The series also stars Maya Rudolph as Ava, a talk show host who's needy and emotional and wants her producer, Reagan (Applegate), to come back to work. Rudolph and her co-host, Nick Cannon, allow Night to veer away from being just 30 minutes of parenting and baby jokes, but the show is funniest when it focuses there. Arnett plays Chris, a stay-at-home dad trying to handle the situation (getting lost in the supermarket while trying to find cheese is one of his random bits that really works) and maintain his manhood. He is exceptional in this capacity, able to ratchet down the manic absurdism he does so brilliantly and play the comedy at a quieter level. Applegate is also excellent and might have finally found the sitcom that has the writing to showcase her comic timing.

Less successful out of the gate for NBC is Free Agents (Sept. 14, 10:30 p.m.), based on the British series of the same name. It revolves around Alex (Hank Azaria), who just got a divorce he didn't want, and Helen (Kathryn Hahn), whose fiance recently died. The PR firm co-workers share an ill-advised tryst and then try to survive the fallout while their colleagues hound them. It's a workplace comedy and a romantic comedy, minus much of the romance.

Part of the problem is that there's no chemistry between Azaria and Hahn, and the Sappy Dad who misses his kids and cries a lot about his life isn't the best role for Azaria. (He would clearly excel as someone mean and sarcastic but finds himself in these emotional-romantic roles that just aren't believable.)

But despite a pilot that couldn't find a rhythm or sense of place, you wonder whether, like 30 Rock and Parks and Recreation, it might take four or so episodes to really click. And here's why Agents deserves the benefit of the doubt: It was created by John Enbom (Party Down), is directed and executive produced by Todd Holland (Malcolm in the Middle) and has a cast of funny actors including Al Madrigal (The Daily Show) and Anthony Head (Little Britain, Manchild and the U.K. version of Agents), plus Natasha Leggero and Joe Lo Truglio, who could really flesh out the concept.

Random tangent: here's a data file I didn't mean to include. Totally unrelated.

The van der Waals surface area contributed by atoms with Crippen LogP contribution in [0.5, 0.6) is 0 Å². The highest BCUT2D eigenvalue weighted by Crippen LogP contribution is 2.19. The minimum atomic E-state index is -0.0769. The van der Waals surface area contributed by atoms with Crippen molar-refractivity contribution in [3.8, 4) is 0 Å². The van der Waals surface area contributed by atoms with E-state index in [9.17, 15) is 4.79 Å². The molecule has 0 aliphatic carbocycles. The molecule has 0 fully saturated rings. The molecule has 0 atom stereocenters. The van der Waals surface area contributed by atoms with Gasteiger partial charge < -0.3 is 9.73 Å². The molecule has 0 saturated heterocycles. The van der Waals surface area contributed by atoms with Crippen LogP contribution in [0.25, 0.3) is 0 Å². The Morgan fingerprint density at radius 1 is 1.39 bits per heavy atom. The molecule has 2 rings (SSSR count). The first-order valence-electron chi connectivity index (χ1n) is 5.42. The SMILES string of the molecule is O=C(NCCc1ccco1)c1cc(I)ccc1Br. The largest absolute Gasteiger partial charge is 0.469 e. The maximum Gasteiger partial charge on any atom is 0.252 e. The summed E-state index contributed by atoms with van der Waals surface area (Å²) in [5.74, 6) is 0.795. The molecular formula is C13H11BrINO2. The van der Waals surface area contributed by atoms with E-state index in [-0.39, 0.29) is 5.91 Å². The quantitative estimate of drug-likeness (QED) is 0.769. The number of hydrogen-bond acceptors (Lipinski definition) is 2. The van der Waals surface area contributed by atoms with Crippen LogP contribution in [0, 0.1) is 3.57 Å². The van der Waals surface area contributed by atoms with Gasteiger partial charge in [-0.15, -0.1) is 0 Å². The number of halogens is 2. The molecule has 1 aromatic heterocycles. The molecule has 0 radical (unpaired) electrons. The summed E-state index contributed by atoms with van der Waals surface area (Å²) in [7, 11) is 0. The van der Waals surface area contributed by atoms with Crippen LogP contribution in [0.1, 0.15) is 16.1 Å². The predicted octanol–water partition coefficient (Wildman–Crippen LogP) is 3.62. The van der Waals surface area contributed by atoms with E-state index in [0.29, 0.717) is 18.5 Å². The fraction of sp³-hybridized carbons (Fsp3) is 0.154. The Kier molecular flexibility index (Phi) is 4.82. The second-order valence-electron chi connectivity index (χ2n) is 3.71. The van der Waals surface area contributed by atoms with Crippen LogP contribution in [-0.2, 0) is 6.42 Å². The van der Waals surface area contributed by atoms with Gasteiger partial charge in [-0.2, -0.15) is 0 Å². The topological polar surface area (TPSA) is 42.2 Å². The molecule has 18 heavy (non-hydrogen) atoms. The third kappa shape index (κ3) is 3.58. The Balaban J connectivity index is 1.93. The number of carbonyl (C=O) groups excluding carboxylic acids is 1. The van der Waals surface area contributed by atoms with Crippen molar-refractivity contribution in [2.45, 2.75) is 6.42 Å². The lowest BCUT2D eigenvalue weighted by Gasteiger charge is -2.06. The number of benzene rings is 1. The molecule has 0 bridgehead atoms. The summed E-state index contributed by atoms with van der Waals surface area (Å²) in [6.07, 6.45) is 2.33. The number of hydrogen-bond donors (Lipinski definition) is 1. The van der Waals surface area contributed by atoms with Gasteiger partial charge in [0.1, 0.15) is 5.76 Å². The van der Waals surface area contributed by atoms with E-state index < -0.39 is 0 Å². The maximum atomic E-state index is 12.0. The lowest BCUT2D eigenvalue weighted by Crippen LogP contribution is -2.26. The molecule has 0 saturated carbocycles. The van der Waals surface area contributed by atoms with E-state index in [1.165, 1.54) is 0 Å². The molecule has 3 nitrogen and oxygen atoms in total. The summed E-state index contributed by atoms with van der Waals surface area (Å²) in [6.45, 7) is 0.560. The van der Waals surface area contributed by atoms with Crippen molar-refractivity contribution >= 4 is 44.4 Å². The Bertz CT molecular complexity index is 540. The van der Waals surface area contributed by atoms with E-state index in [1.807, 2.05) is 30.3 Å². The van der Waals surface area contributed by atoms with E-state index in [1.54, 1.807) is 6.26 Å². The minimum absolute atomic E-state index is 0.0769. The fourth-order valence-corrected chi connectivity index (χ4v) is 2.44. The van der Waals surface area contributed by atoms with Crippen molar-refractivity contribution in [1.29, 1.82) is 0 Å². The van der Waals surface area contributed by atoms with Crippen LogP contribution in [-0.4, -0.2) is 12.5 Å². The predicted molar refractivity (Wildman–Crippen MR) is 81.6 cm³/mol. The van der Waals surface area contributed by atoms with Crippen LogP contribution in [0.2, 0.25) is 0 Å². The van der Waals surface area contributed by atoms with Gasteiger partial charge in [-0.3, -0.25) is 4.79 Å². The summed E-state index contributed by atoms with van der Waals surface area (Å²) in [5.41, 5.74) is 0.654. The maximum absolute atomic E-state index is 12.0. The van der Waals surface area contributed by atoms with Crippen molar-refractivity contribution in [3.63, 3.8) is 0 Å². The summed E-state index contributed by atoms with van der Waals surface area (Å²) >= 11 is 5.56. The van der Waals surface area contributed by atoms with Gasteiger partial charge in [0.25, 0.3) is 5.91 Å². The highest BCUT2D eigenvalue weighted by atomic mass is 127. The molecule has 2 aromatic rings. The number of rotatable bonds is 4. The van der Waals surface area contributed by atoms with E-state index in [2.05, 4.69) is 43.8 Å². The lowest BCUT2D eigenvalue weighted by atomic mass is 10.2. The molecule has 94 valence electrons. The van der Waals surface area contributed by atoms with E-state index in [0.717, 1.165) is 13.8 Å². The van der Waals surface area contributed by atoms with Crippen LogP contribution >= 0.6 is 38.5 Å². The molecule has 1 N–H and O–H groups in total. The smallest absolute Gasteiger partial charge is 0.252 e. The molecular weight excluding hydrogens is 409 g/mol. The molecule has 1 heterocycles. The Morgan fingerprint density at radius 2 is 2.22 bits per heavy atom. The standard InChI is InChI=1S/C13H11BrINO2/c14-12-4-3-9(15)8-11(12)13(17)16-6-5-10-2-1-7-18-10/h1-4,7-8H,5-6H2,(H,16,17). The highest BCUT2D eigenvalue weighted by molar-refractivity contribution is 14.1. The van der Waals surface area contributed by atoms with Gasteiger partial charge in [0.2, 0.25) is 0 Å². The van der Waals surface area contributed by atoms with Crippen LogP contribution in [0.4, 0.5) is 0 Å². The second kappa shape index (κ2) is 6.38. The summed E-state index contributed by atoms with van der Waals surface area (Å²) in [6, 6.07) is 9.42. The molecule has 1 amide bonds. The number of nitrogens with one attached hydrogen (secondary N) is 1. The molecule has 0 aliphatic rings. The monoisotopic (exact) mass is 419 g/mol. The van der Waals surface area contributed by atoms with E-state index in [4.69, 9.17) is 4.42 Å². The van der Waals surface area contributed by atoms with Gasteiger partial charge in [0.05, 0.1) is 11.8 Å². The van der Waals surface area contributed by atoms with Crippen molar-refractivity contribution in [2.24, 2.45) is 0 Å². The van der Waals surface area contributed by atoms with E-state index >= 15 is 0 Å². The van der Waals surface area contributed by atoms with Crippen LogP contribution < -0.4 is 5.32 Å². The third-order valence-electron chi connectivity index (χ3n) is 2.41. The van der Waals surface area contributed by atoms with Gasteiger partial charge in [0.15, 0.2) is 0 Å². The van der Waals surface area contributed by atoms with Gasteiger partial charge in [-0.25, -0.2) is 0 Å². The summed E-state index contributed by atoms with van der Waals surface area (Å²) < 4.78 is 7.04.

This fall is full of shows just like this -- shows with potential but uncertain futures. Another case in point: CBS' promising 2 Broke Girls (Sept. 19, 9:30 p.m.), which stars the wonderful Kat Dennings as divey-restaurant waitress Max Black, who tolerates no nonsense, and Beth Behrs, who plays Caroline Channing, daughter of a Bernie Madoff-type father whose arrest and frozen assets have put Upper East Sider Beth into the workforce as a waitress and eventual roommate to the diametrically opposed Max. Broke Girls, created by Whitney Cummings (who has her own decidedly less funny sitcom, Whitney, over at NBC) and Michael Patrick King, has enough of the kind of jokes that work in the CBS-standard sitcom format, so it's worth endorsing. But it still has its troubling minuses. Chief among them is a racist portrayal of Korean restaurant owner Han Lee, whose pidgin English is an easy crutch that CBS brass should have noted and changed. (He also changes his name to Bryce to appear more American, setting up Bryce Lee/Bruce Lee jokes that make you groan.) There also are a number of too-easy sex jokes (including a sex-stained waitress outfit that prompts Behrs' character to say, "I hope that's clam chowder").

It could be that, like a lot of sitcom pilots, Broke Girls is trying too hard. But when the jokes work, they're funny, so there's hope.